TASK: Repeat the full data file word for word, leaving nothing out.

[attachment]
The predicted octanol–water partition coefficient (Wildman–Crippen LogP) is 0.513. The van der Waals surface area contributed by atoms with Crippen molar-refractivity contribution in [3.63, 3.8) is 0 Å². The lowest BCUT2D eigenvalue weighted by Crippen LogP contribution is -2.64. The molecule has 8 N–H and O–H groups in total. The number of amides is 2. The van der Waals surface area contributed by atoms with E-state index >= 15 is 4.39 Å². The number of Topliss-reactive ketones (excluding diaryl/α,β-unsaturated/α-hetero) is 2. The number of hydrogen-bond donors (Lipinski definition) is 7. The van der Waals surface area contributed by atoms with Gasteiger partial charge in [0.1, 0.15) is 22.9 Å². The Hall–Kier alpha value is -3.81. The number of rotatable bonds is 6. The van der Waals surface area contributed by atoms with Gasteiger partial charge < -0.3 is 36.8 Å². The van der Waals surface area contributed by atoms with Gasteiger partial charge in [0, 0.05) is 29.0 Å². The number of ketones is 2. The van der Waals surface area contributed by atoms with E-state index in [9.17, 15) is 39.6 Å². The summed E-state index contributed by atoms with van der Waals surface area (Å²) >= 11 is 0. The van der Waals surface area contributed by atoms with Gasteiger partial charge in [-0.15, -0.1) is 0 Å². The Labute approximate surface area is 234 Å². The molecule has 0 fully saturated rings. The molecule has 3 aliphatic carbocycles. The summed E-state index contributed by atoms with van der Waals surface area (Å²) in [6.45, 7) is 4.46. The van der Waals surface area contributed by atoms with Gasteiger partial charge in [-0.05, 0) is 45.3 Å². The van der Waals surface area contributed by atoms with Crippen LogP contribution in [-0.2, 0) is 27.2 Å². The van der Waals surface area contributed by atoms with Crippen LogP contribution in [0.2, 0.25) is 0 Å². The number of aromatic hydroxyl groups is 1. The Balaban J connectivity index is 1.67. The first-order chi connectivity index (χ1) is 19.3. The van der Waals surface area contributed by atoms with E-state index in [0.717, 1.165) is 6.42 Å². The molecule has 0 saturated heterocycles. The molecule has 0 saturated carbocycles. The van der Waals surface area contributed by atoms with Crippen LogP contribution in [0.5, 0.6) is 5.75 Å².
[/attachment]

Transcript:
The predicted octanol–water partition coefficient (Wildman–Crippen LogP) is 0.513. The van der Waals surface area contributed by atoms with Crippen molar-refractivity contribution in [3.63, 3.8) is 0 Å². The lowest BCUT2D eigenvalue weighted by Crippen LogP contribution is -2.64. The molecule has 8 N–H and O–H groups in total. The number of amides is 2. The van der Waals surface area contributed by atoms with E-state index >= 15 is 4.39 Å². The number of Topliss-reactive ketones (excluding diaryl/α,β-unsaturated/α-hetero) is 2. The number of hydrogen-bond donors (Lipinski definition) is 7. The van der Waals surface area contributed by atoms with Gasteiger partial charge in [0.1, 0.15) is 22.9 Å². The Hall–Kier alpha value is -3.81. The number of rotatable bonds is 6. The van der Waals surface area contributed by atoms with Gasteiger partial charge < -0.3 is 36.8 Å². The van der Waals surface area contributed by atoms with Gasteiger partial charge in [0, 0.05) is 29.0 Å². The number of ketones is 2. The van der Waals surface area contributed by atoms with E-state index in [9.17, 15) is 39.6 Å². The summed E-state index contributed by atoms with van der Waals surface area (Å²) >= 11 is 0. The van der Waals surface area contributed by atoms with Gasteiger partial charge in [-0.15, -0.1) is 0 Å². The Labute approximate surface area is 234 Å². The molecule has 0 fully saturated rings. The molecule has 3 aliphatic carbocycles. The summed E-state index contributed by atoms with van der Waals surface area (Å²) in [6.45, 7) is 4.46. The van der Waals surface area contributed by atoms with Gasteiger partial charge in [-0.05, 0) is 45.3 Å². The van der Waals surface area contributed by atoms with Crippen LogP contribution in [-0.2, 0) is 27.2 Å². The van der Waals surface area contributed by atoms with Crippen LogP contribution in [0.2, 0.25) is 0 Å². The number of aromatic hydroxyl groups is 1. The Balaban J connectivity index is 1.67. The first-order chi connectivity index (χ1) is 19.3. The van der Waals surface area contributed by atoms with E-state index in [0.717, 1.165) is 6.42 Å². The molecule has 0 saturated heterocycles. The molecule has 0 saturated carbocycles. The van der Waals surface area contributed by atoms with Crippen LogP contribution in [0.5, 0.6) is 5.75 Å².